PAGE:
Over the last few years, there has been a spike in cyberattacks on critical infrastructure and the companies that supply them. The rise in these attacks, and their knock-on effects, has led to questions being raised about security within the industry. 

Ten years ago, the notion of what critical infrastructure was looked very different. Where once it was limited to things like air traffic control, energy supply and hospitals, today’s interconnected society means critical infrastructure extends to far more services like rubbish disposal, weather defence systems and telecommunications providers.

Although traditional infrastructure has received the attention and investment needed to largely keep it safe, newer perceived critical services are at increased risk of attack. 

It is specifically ransomware that poses the greatest risk. Many believe it to pose more of a risk to critical infrastructure than any single nation-state. Interestingly, the size and scope of infrastructure services seem to have little impact on the risk of ransomware - smaller water plants are just as much a target as larger energy grids or gas pipelines.  

How Does Ransomware Work?

Ransomware is a specific type of malicious software that enters a target network and takes sensitive data hostage. Once it has data captured, the victim will receive a ransom note that can run into the tens of millions of pounds. 

Ransomware infects networks via phishing scams, often posing as legitimate emails, web links or social media posts. It is crucial that anyone with access to a network containing sensitive data is clued up on how best to protect against malware. 

As malware evolves, so must the actions taken to guard against it - particularly when it comes to critical national infrastructure. 


How to Protect Critical Infrastructure from Cyber Attacks

Although defence is usually playing catch up when it comes to protecting against ransomware, there are several key steps you can take now to ensure your infrastructure is protected.

While all infrastructure companies should take the advice below, security professionals needing to evaluate approaches and methodologies can read our ‘Securing Critical Infrastructure’ eBook now.

Identify critical systems 

Make sure you know exactly which systems are critical to operations and form an understanding of how resilient they are.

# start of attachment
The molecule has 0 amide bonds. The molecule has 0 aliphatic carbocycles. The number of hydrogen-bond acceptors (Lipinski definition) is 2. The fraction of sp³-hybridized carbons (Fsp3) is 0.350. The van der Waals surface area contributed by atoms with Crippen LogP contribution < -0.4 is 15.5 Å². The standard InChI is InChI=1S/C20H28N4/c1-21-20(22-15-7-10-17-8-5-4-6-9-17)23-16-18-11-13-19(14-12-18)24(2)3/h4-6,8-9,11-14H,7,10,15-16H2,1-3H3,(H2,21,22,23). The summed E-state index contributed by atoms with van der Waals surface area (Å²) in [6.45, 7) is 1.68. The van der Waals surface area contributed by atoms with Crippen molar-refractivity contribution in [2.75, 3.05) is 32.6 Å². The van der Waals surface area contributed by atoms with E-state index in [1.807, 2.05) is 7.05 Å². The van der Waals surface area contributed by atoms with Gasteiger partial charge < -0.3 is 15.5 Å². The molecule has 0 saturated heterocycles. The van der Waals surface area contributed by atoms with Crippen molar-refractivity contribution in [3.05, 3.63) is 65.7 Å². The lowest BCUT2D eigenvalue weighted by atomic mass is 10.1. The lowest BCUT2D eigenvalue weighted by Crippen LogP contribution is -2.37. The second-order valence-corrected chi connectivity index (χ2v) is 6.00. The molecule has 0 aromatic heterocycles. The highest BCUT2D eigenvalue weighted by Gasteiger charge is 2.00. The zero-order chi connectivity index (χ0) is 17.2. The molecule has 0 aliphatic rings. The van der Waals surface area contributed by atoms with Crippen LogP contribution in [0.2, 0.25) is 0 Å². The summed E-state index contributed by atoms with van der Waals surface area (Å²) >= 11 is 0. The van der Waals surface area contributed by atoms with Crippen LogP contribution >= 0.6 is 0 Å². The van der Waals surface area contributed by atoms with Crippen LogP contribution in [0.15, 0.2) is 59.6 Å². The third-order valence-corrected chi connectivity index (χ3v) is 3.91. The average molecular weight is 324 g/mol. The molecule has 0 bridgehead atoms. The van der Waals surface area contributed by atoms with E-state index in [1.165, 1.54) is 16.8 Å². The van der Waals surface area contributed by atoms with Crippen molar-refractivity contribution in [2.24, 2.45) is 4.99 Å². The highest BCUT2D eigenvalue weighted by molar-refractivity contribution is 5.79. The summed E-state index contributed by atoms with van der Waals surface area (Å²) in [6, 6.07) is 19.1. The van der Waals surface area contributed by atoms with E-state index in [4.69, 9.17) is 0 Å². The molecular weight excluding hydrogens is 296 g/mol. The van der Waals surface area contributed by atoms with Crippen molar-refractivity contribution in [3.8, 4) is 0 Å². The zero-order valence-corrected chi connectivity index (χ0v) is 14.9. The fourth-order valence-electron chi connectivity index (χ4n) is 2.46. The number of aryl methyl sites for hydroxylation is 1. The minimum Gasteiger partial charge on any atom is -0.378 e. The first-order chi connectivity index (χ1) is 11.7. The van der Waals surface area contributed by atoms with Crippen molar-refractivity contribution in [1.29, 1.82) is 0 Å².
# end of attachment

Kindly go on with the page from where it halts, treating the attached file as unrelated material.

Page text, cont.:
Asses which systems are disproportionately at risk 

It is not uncommon for legacy infrastructure companies to operate using highly specialised but often outdated operating systems. These are not always maintained or patched as well as they should be. Make sure you identify which are at risk and should be replaced as older systems are much more vulnerable to modern ransomware.

Assume the worst

Being prepared for the worst-case scenario will mean that if that day comes you will at the very least have an actionable plan in place. This plan should outline exactly how you can reduce your system exposure and remedy any damage caused.


Effective precautions you can take include:

  • Segment your network - place critical systems and data behind a firewall and limit access to only those who absolutely need it 
  • Encryption - keeping all sensitive data encrypted means that even if an attacker were to gain access to your network, they would not be able to read any information 
  • Authentication - make sure anyone accessing the network is verified via certificates, tokens and multi-factor authentication methods

Zero Trust Security

We know that ransomware and other malicious threats posed by cybercriminals will continue to evolve. Current CDR technologies use detection to try and identify malware and have thus been prone to evasion and zero day attacks.

Deep Secure’s celebrated Zero Trust CDR is a cyber security technology that delivers 100% malware-free data for your business. It has recently been upgraded to provide protection for critical infrastructure that can’t be beaten. Threat Removal Plus takes a dual approach to security, providing both software and hardware solutions. You can download the datasheet today for more information on how Threat Removal helps your network take a zero-trust approach to security. 


Deep Secure’s advanced zero trust technology helps security professionals evaluate the approaches and methodologies they are using to protect the infrastructural services from cyber attack. Contact us for more.

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